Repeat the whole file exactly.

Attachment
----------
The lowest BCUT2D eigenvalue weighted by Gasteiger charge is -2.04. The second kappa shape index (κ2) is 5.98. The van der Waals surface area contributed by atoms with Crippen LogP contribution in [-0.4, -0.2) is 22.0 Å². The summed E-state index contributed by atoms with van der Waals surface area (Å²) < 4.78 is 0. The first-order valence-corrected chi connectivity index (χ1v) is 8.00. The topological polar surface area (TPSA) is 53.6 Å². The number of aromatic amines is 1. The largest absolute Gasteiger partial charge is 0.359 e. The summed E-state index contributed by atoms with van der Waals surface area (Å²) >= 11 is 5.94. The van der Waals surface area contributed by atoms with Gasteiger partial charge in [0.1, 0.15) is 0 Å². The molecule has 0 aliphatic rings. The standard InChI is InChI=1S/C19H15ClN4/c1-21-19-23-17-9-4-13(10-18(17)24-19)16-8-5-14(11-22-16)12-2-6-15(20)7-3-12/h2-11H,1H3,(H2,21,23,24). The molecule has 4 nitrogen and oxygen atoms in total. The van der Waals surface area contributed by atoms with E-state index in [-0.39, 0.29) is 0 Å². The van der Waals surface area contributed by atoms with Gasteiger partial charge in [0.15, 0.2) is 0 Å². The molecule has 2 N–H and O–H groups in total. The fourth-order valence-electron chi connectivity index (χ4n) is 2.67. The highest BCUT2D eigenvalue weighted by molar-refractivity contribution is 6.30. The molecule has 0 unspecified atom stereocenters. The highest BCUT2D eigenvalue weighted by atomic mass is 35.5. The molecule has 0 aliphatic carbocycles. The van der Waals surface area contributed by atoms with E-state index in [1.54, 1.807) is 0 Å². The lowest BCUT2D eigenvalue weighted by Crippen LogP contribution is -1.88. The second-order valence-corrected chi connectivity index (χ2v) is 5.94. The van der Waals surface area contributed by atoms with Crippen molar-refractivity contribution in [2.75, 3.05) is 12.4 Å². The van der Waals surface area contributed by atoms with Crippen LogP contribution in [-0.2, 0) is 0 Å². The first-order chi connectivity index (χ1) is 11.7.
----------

The lowest BCUT2D eigenvalue weighted by Gasteiger charge is -2.04. The second kappa shape index (κ2) is 5.98. The van der Waals surface area contributed by atoms with Crippen LogP contribution in [-0.4, -0.2) is 22.0 Å². The summed E-state index contributed by atoms with van der Waals surface area (Å²) < 4.78 is 0. The first-order valence-corrected chi connectivity index (χ1v) is 8.00. The topological polar surface area (TPSA) is 53.6 Å². The number of aromatic amines is 1. The largest absolute Gasteiger partial charge is 0.359 e. The summed E-state index contributed by atoms with van der Waals surface area (Å²) >= 11 is 5.94. The van der Waals surface area contributed by atoms with Gasteiger partial charge in [0.1, 0.15) is 0 Å². The molecule has 0 aliphatic rings. The standard InChI is InChI=1S/C19H15ClN4/c1-21-19-23-17-9-4-13(10-18(17)24-19)16-8-5-14(11-22-16)12-2-6-15(20)7-3-12/h2-11H,1H3,(H2,21,23,24). The molecule has 4 nitrogen and oxygen atoms in total. The van der Waals surface area contributed by atoms with E-state index in [-0.39, 0.29) is 0 Å². The van der Waals surface area contributed by atoms with Gasteiger partial charge in [0.15, 0.2) is 0 Å². The molecule has 2 N–H and O–H groups in total. The fourth-order valence-electron chi connectivity index (χ4n) is 2.67. The highest BCUT2D eigenvalue weighted by molar-refractivity contribution is 6.30. The molecule has 0 unspecified atom stereocenters. The highest BCUT2D eigenvalue weighted by atomic mass is 35.5. The molecule has 0 aliphatic carbocycles. The van der Waals surface area contributed by atoms with E-state index in [1.54, 1.807) is 0 Å². The lowest BCUT2D eigenvalue weighted by Crippen LogP contribution is -1.88. The second-order valence-corrected chi connectivity index (χ2v) is 5.94. The van der Waals surface area contributed by atoms with Crippen molar-refractivity contribution in [2.75, 3.05) is 12.4 Å². The van der Waals surface area contributed by atoms with Crippen LogP contribution in [-0.2, 0) is 0 Å². The first-order chi connectivity index (χ1) is 11.7.